Over Thanksgiving break, my 75 developmental reading students at Diablo Valley College had the option of a “November Check-in” on how this semester was going (for most of them, their first semester of community college): two paragraphs on expectations, reality, points of stress and intentions for the final stretch. I find this a good time to reflect on whether you have entered a November Nosedive and whether you intend to pull up or crash and burn.
When I checked today, I found that only five students took me up on the extra credit in each class (20%), going online and posting two paragraphs about their semester on our discussion board. At first I was disappointed, but then I thought, well, they were probably crawling to their break and going on the computer to do some extra assignment was the last thing they wanted to do. Then I read through their responses, eager to see how they felt about things. They said it went better than expected. They said it went normal. They said it was going “pretty good.” They said, “Overall, this is a good adventure for me.” One student said his first semester had been “A blast!” Another said, “It wasn’t as bad as I thought it would be, but it wasn’t easy either.”
One comment which really caught my eye, though, was about the sense of community in our class. When I was in grad school, something that always troubled me (as a trained elementary school teacher) was the lack of community building. Sometimes, if there were personal writing involved, we got to know each other that way, but very rarely did we spend any real time, beyond perhaps the first class, going deeper in our understanding of and comfort with our classmates. When I first started visiting community college classes, I asked the students if they felt like at the end of the semester they knew their classmates. Most agreed: nope. Not at all. The same people always sit together, they told me, and they just talk to each other.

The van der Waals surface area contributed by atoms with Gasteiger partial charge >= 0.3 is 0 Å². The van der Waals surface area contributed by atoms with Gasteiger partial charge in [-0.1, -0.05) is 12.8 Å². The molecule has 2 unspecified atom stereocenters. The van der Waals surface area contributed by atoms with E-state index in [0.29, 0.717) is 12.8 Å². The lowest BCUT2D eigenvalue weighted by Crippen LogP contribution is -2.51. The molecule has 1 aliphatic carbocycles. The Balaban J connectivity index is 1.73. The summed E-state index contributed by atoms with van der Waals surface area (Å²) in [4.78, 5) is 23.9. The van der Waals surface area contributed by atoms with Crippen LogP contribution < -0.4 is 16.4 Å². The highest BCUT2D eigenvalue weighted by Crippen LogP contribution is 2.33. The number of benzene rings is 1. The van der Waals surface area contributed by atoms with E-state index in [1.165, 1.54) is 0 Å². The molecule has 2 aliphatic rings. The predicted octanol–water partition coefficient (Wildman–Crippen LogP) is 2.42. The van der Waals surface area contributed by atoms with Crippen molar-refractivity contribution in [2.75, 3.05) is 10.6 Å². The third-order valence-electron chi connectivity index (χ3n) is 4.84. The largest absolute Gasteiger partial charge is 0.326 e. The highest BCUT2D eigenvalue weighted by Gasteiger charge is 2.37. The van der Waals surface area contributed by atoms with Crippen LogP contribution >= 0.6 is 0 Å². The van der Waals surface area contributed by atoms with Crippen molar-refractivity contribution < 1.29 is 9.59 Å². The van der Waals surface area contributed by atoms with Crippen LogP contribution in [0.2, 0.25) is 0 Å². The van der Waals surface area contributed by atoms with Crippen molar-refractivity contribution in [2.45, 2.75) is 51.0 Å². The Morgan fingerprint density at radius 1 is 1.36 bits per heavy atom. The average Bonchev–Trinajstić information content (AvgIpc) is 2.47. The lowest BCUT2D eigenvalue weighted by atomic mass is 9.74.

I decided that my classes would not just start with introductions and personal writing, but would include time throughout the semester to check in with each other: dumb stuff, simple stuff, good stuff, from what kind of alarm do you use to get to this 8am class to where did you grow up to what’s your favorite movie or dinner or singer? I made a real effort to break up the pods and cliques, mapping out different groups ahead of time, moving the back row to the front and the front row to the back, drawing random cards to re-seat students and, later, as they grew to trust me a bit more, asking them to go find someone they had never spoken to and interview them, find out a little bit about who they were. Which is why today, reading through the comments, I was so pleased to see this comment:
“As the classes went on, my fellow classmates and I were comfortable because of the many times we had to switch around the class and interact with one another.”
Another goal I have with my basic skills and developmental classes is to build some muscle memory with them around going to their college library. Marching them in for orientation and showing them around is great, but you’ve got to go back and back again (and back some more). After the tour, I bring them back and have them grab a magazine and find a good study spot to fill out a worksheet reading and responding to the text…but really I’m more interested in them finding a good study spot. I bring them back again and have them use the library computers to go to some web site or send me an email describing a character sitting next to them. I have them check out a book and, if they wish, immediately slide it back through the return slot, just to make sure they know how. Sometimes I have them spend the full class time sitting in the library reading, taking notes, or catching up on their work.
So I was equally ecstatic to see this comment in the November Check-in from a foreign student. Pardon his rapidly-improving English.
“I have never reached out library in my High School and Junior High School. I don’t think library is in my dictionary. I felt so odd with library, once I heard about it, my first impression is nerd, dusty, old and silence. Until… [my professor] encouraged us to do our assignments about library in the library. That was the first time I entered DVC Library, and it overwhelmed me. I have never know library could be so beautiful and cozy. It is not dusty. It is not nerdy. And it is not old. After that assignment, I know something that I have a new place to study now.”
Is he possibly just writing what I want to hear? Almost certainly.
Do I care?